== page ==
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As you're looking for opportunities to save money during this period of soaring mortgage interest rates, a mortgage buydown is one solution that can lower your monthly payment.
A mortgage buydown is when you pay more money upfront in exchange for a lower interest rate on your loan. Let's go over how a mortgage buydown works, as well as the advantages and disadvantages of buying points when purchasing a home or refinancing.
How Does a Mortgage Buydown Work?
A mortgage buydown is the process of buying discount points at closing to prepay mortgage interest. Purchasing points can be done when buying a home or refinancing your mortgage to reduce your rate and monthly payment.
Each discount point costs 1% of your loan amount; for example, purchasing one point on a $250,000 loan would cost you $2,500 upfront. However, how much your rate is reduced per point purchased depends on the lender, and the rate drop isn't necessarily 1:1. For example, buying one point might lower your interest rate by 0.50% or 0.375% rather than a full 1%.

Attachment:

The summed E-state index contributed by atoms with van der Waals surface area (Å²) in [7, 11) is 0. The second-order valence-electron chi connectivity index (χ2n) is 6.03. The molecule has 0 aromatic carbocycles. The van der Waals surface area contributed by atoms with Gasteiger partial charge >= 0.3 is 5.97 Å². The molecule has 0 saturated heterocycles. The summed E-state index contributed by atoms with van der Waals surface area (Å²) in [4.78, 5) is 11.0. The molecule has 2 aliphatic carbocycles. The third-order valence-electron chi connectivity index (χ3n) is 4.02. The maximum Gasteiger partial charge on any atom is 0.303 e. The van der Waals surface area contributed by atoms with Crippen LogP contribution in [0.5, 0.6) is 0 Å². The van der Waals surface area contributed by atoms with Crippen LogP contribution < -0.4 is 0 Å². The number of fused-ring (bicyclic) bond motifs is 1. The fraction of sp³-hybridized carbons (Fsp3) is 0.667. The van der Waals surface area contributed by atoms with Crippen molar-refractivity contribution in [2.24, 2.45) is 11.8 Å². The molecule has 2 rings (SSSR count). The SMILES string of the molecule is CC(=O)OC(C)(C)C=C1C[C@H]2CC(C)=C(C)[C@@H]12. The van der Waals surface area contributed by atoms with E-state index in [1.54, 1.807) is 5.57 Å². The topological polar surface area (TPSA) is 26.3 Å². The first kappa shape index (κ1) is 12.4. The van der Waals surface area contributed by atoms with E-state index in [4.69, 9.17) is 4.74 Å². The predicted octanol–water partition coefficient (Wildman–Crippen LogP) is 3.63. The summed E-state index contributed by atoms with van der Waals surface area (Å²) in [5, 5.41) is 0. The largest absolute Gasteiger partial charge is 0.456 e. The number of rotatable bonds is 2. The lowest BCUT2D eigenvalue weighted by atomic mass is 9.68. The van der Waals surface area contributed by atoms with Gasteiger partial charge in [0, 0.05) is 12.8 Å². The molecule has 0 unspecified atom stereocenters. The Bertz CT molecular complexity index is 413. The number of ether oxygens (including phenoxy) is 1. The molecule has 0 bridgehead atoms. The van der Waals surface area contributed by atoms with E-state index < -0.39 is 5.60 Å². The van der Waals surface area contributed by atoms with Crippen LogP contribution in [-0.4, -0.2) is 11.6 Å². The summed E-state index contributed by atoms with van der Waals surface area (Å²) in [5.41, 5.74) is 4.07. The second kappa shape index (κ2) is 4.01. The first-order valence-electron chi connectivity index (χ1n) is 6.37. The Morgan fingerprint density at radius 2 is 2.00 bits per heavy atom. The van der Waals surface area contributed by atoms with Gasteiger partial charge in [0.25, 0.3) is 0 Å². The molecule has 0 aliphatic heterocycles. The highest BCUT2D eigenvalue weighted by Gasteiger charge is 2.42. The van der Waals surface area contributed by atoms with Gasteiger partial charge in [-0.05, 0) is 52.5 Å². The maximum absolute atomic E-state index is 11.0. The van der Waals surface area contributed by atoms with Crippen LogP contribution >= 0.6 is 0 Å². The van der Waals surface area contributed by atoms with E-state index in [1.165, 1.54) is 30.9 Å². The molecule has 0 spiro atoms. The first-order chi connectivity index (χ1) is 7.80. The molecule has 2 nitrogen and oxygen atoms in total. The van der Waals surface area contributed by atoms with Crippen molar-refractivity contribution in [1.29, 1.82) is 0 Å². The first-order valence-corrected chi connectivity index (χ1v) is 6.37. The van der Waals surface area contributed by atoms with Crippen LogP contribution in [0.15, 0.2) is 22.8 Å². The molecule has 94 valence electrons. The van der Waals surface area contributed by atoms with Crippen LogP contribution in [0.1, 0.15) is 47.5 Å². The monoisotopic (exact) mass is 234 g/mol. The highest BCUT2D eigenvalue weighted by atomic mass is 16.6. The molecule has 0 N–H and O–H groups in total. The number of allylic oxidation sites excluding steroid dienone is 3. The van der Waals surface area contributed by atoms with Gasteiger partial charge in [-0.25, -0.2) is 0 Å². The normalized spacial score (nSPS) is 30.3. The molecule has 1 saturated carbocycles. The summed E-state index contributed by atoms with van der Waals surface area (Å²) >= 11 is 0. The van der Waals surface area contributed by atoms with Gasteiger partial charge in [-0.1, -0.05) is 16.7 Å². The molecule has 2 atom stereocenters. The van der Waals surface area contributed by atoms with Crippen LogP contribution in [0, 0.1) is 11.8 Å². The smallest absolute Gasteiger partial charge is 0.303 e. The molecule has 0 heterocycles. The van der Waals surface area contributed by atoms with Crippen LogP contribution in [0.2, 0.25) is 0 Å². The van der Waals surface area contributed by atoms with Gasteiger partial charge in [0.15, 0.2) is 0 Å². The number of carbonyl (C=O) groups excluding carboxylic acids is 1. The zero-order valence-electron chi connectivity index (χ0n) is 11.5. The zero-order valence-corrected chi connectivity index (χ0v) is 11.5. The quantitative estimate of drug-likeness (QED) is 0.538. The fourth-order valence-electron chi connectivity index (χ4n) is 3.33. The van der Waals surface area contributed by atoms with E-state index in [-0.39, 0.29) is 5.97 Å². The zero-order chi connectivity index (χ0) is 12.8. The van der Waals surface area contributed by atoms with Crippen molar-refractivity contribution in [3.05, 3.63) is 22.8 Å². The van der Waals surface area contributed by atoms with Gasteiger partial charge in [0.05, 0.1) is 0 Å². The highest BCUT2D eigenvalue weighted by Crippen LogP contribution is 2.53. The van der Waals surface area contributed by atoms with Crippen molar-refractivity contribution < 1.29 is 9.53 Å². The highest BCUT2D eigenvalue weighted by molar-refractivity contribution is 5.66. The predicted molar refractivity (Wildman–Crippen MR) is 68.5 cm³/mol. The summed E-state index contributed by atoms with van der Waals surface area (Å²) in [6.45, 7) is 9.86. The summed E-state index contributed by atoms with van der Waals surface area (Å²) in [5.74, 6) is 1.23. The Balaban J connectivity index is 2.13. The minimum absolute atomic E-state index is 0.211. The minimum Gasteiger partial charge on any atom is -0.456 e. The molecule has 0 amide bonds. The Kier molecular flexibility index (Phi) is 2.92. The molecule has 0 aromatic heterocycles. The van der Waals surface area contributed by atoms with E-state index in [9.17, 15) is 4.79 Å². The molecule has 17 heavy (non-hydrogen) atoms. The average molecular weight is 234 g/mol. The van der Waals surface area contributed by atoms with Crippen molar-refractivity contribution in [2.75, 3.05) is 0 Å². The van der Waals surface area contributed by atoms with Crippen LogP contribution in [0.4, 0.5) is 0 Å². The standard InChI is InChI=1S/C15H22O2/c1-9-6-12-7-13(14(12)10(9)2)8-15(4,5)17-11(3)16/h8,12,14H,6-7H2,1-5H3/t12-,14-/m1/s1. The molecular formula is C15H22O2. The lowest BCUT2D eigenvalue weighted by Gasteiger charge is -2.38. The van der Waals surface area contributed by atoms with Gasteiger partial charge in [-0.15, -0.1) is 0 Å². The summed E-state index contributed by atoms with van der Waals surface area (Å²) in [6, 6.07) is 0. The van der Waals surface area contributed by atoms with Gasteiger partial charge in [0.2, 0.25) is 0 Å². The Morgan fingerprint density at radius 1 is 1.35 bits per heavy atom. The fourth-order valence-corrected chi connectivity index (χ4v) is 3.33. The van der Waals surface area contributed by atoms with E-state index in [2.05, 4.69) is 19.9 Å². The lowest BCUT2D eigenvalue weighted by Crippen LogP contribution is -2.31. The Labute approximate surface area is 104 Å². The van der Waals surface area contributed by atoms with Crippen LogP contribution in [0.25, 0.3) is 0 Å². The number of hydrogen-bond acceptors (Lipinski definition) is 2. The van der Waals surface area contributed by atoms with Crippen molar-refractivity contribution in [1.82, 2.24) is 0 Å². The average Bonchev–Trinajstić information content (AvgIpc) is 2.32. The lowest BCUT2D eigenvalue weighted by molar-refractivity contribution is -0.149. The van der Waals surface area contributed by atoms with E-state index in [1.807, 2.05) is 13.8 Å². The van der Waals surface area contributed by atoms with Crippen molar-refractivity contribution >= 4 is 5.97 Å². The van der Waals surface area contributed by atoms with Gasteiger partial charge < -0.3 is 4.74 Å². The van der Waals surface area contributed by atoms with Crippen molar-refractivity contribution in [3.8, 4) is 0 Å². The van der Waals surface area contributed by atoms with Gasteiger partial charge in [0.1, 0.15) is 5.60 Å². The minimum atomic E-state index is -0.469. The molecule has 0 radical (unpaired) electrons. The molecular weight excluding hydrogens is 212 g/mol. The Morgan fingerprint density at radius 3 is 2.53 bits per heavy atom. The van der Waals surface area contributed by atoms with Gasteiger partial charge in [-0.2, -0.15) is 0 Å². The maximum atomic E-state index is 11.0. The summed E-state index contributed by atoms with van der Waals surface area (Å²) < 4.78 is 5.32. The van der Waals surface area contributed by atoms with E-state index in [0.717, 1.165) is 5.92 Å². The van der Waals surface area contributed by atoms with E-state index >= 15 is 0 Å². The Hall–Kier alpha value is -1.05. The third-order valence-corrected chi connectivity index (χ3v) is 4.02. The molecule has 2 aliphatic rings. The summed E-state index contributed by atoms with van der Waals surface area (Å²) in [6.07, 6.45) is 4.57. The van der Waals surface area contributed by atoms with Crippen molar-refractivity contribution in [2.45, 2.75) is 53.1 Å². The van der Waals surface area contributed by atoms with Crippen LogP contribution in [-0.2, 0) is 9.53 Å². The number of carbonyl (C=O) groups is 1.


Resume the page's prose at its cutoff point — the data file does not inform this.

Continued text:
Shopping around with several lenders can help you compare rates and buydown options. Depending on the type of mortgage buydown, your rate reduction could be temporary or permanent. Here are three types of buydown structures:
Permanent Rate Reduction
In this scenario, the interest rate discount extends over the life of your loan, giving you a lower monthly payment during the entire amortization schedule.
A 3-2-1 buydown is a temporary reduction where you get an interest rate that starts low and increases incrementally for the first three years. In the first year, your interest rate is 3% lower, the second year it's 2% lower and the third year it's 1% lower.
From the fourth year onward, the interest rate bumps up to the standard rate. For example, if the standard rate on your loan is 7%, it would be 4% the first year, 5% the second year, 6% the third year and 7% the following years.
|7% rate with a 3-2-1 Buydown|
|Year 1||Year 2||Year 3||Year 4 to 30|